Console.WriteLine(count);
count = itemsAsList.Count;
Console.WriteLine(count);
count = itemsAsList.Count();
Console.WriteLine(count);
Gives me
Results
3
3
3
3
3
3
3
Which is what I expected.
So I'd suggest that the first thing you want to do is use the debugger to find out exactly what items contains - I don't think it's what you think it is.
 
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Comments
Le lance Flamer 10-Jun-23 4:08am    
Hello, this is what I expect it to return but it throws an InvalidCastException which shouldn't be the case. In every other C# projects I've done this never happened.
Thanks for your help!
OriginalGriff 10-Jun-23 4:10am    
That's why I think you need to check items with the debugger. You know how to do that, don't you?
Le lance Flamer 10-Jun-23 4:18am    
Yes, the items are Int64, and they aren't null. I only have a few values. But I fixed the problem by changing the method parameter type from IEnumerable to List. But it still doesn't makes sense that even by converting to List from the IEnumerable it throws this exceptions, but by simply replacing IEnumerable by List in the method parameters it worked. I'll leave this question open because I'll need to use IEnumerable for items
OriginalGriff 10-Jun-23 4:43am    
No, use the debugger to look at the variable called items - it will tell you exactly what it contains. That isn't the same as the content of a collection: in my example, items and itemsAsList are variables which reference a collection - the collection itself contains three strings. I suspect that your variable doesn't contain the right collection but we can't see that code. Even if we could, it needs your code running under the debugger to absolutely confirm the content. You do know how to use the debugger, don't you?
OriginalGriff 10-Jun-23 4:14am    
I notice your reply to Graeme says a "null reference" occurred when you tried to use as to convert it to an ICollection - it does that if the item being converted does not implement the ICollection interface - as returns null in that case.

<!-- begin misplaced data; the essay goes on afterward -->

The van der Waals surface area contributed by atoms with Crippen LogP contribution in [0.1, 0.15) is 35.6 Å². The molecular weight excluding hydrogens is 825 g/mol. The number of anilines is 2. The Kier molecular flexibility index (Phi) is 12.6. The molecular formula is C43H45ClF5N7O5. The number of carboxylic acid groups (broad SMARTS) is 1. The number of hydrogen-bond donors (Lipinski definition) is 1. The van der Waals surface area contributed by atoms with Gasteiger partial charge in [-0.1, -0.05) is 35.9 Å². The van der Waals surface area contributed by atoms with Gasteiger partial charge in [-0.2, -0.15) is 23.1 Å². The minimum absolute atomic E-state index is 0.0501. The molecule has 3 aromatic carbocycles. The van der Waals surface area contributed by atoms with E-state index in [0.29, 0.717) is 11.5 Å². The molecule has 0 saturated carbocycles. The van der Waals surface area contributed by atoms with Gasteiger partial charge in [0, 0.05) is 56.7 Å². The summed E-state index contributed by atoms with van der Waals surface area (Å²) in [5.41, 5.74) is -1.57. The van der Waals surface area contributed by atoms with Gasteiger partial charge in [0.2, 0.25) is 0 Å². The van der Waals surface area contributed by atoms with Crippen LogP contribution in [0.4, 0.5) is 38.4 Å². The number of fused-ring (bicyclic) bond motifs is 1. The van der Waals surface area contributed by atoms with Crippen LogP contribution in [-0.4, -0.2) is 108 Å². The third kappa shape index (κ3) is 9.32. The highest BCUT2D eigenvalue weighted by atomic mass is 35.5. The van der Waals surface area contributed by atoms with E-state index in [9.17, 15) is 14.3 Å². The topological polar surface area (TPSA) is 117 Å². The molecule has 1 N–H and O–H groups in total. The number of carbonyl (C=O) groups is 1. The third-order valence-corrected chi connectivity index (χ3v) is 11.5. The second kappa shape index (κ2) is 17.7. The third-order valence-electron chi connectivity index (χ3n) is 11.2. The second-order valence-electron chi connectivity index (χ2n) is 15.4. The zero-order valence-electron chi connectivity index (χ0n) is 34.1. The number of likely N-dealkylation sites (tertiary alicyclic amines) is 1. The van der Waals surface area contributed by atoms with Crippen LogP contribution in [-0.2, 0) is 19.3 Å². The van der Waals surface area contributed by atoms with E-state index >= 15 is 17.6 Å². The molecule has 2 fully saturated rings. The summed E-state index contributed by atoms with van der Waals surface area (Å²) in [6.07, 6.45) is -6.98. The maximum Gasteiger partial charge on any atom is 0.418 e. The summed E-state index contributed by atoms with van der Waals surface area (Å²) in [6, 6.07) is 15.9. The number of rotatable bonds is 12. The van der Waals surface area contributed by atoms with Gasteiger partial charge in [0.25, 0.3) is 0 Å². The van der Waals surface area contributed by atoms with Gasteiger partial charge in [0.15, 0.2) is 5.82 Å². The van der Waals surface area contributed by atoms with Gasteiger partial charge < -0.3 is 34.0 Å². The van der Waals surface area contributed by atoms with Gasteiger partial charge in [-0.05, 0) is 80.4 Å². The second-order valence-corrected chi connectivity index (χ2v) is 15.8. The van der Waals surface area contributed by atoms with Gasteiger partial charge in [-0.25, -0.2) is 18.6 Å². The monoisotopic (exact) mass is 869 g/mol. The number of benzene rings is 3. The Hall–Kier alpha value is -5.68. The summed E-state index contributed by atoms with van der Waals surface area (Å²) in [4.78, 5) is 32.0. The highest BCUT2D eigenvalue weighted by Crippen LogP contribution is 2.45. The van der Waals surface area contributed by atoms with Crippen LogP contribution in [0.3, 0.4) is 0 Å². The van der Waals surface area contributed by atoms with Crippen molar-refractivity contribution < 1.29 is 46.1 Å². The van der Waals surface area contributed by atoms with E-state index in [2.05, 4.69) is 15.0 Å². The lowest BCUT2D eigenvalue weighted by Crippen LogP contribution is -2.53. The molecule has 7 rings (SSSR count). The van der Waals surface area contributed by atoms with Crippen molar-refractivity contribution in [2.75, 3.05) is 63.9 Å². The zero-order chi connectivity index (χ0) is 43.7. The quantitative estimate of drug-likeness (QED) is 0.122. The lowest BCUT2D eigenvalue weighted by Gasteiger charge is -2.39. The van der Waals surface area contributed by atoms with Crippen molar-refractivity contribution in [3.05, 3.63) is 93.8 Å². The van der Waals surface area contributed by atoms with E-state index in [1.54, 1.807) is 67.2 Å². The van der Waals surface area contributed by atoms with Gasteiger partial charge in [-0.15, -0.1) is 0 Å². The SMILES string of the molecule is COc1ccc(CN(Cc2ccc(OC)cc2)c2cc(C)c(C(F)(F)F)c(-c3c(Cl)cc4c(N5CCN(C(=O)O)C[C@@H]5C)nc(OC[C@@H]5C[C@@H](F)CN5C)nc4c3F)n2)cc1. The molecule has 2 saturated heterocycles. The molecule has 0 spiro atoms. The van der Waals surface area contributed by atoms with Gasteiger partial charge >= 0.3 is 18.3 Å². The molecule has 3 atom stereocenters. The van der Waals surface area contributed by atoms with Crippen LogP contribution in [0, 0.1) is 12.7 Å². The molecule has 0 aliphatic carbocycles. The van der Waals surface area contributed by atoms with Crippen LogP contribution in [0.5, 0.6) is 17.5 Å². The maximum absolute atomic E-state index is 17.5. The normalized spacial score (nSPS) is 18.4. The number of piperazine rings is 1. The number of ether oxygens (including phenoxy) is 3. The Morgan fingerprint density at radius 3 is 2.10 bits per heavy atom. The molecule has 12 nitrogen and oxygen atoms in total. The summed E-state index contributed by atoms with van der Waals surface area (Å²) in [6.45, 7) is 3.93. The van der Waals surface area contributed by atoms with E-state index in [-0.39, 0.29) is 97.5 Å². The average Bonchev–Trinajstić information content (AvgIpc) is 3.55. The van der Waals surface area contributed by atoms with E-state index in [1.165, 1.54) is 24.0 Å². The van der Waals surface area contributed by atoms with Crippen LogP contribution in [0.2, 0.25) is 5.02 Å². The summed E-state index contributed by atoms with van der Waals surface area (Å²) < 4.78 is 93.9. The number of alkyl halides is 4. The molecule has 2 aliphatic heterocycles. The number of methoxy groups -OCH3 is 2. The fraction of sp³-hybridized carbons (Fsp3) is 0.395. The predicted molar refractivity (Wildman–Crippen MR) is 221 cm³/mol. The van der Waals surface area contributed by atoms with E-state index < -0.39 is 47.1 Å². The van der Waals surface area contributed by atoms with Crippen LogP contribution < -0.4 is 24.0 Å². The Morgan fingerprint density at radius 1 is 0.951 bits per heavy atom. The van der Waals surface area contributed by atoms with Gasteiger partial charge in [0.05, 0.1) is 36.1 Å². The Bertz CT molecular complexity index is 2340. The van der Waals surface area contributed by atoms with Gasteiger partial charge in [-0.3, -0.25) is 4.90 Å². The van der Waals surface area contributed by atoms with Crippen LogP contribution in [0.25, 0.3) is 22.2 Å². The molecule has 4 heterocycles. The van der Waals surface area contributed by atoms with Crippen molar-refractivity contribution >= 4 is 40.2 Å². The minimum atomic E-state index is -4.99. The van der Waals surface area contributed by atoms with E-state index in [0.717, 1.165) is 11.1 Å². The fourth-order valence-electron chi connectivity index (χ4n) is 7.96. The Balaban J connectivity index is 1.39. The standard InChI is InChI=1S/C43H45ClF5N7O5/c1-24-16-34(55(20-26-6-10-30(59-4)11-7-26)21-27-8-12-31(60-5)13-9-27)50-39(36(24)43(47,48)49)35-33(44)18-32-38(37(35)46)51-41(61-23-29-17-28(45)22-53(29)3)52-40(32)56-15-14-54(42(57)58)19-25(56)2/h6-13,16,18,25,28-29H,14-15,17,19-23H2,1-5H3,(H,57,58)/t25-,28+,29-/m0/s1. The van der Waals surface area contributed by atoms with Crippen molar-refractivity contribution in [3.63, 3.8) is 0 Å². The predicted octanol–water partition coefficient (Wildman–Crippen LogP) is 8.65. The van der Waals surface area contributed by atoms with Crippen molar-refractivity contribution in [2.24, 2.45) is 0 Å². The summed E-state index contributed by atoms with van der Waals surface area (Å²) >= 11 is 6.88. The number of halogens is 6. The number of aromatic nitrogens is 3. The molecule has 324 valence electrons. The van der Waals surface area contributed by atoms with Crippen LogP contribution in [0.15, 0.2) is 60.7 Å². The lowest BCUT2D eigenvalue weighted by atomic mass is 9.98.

You definitely need to check items and see exactly what it is.
The only way Count() or ToList() will throw an InvalidCastException is if you have a source list which contains values of different types, and you've used Cast<SomeType> to treat it as a list of a single type. *
C#
List<object> source = new List<object>
{
    42,
    42L,
    42F,
    42M,
    "42",
};

IEnumerable<long> items = source.Cast<long>();
items.Count(); // throws InvalidCastException
items.ToList(); // throws InvalidCastException

foreach (long value in items) // throws InvalidCastException
{
    ...
}
Demo[^]

This is clearly described in the documentation of the Cast method:
Exceptions
InvalidCastException
An element in the sequence cannot be cast to type TResult.

You can either filter the list to only include those items which are of the specified type:
C#
IEnumerable<long> items = source.OfType<long>();
Or, if you're certain that all of the types in the list can be converted to the specified type, use a projection:
C#
IEnumerable<long> items = source.Select(i => Convert.ToInt64(i));


* NB: This doesn't apply if the values all inherit from a base class and you use Cast<BaseClass>, or they all implement an interface and you use Cast<TheInterface>.